“True. And that’s precisely the crux of the whole matter. The dog only has to bark long enough, believing he’s an artist, to become one. If he’s fortunate of course, if he strikes a lucky chord here or there. If he’s picked up by the right guy. Look at Mondriaan. Modernism is business, honey.” He leans back, feeling sharp.
“You’re jealous, darling.” She puts her hand on his sleeve, as if he has to be calmed down. But he does not, for God’s sake. He cannot withdraw his arm though, he’s enjoying the weight of her hand.
“Give me some yellow, blue, and red paper along with a pair of scissors and I’ll knock together a Mondriaan or two, to hang above your bed,” he says, half sneering. He wonders where this tone has come from, it’s not his. He’s only had one glass of wine. He puts his glass to his lips. Puts it down again. It makes a thumping noise on the table.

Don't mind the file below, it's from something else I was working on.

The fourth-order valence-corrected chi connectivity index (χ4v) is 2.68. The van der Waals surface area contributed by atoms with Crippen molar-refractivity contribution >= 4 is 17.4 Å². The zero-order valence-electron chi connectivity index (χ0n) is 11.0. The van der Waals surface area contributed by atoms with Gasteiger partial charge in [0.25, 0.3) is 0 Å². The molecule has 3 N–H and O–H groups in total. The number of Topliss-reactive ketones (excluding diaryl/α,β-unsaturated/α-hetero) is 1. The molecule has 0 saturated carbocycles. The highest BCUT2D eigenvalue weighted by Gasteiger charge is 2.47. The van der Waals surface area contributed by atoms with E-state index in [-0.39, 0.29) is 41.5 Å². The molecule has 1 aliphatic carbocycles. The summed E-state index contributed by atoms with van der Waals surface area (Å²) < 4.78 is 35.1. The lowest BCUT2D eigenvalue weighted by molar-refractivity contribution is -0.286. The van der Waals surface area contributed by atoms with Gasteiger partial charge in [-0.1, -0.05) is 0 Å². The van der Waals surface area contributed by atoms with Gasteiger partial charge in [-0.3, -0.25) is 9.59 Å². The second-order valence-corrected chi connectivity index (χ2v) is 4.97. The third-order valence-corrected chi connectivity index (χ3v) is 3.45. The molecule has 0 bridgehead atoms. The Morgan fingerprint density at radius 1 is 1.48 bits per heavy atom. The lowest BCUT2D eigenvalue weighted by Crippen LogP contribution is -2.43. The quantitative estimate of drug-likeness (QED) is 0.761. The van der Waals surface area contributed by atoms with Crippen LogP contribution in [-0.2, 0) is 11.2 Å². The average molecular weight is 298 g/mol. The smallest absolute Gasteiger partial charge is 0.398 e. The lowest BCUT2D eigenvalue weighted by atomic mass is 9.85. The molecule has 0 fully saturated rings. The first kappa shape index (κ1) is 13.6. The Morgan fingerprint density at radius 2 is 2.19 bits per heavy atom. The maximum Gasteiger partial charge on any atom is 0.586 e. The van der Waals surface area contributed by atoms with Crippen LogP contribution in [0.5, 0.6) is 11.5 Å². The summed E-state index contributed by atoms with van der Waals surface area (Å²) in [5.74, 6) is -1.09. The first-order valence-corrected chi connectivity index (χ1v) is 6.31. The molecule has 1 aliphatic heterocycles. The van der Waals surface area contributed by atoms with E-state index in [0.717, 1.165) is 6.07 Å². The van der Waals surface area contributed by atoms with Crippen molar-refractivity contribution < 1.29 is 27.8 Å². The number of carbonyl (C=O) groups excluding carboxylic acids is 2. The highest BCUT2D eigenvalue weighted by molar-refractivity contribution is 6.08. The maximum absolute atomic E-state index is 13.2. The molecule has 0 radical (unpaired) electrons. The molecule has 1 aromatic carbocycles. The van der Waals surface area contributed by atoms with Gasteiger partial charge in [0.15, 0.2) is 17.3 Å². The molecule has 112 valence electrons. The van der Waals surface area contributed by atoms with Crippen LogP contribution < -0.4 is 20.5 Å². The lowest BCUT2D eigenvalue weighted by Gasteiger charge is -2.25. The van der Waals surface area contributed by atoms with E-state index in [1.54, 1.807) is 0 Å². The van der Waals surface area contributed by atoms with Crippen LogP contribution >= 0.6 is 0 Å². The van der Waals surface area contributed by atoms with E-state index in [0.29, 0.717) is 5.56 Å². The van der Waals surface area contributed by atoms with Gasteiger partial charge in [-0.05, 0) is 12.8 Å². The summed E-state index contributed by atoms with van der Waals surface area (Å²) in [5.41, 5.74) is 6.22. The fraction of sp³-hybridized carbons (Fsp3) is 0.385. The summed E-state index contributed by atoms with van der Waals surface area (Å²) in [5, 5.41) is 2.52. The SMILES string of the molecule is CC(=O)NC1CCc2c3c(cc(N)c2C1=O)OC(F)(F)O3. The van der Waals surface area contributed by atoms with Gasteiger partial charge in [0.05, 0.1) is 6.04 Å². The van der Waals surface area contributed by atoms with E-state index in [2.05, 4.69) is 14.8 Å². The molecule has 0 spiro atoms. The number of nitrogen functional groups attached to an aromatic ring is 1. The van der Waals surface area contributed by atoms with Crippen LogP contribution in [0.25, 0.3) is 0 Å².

“That would be marvellous. I fancy a Mondriaan on my bedroom wall. And you’re gorgeous when you’re jealous, sweety. No need to be though.” Now she puts her hand on his, their fingers intertwining. He tries to concentrate on the big willow tree, standing in the middle of the park, old, majestic. It fills up the floor to ceiling window almost completely. What a tree. He’s as strong as that tree. He has to. No, he is the big willow tree.
Later they’re heading to an Italian restaurant and he wonders why he called her the Ice Princess, and suddenly he knows. There is something about her, he’d call it a frosty note, her eyes say it all. They draw you in, transparent as they are, looking at them is like diving in a bowl of Blue Curaçao, you have no reference point, nothing to go by, you go under, you drown. In the car every time he shifts gear his hand almost touches hers.
“Do you like my perfume?” she asks after a while, breaking the silence.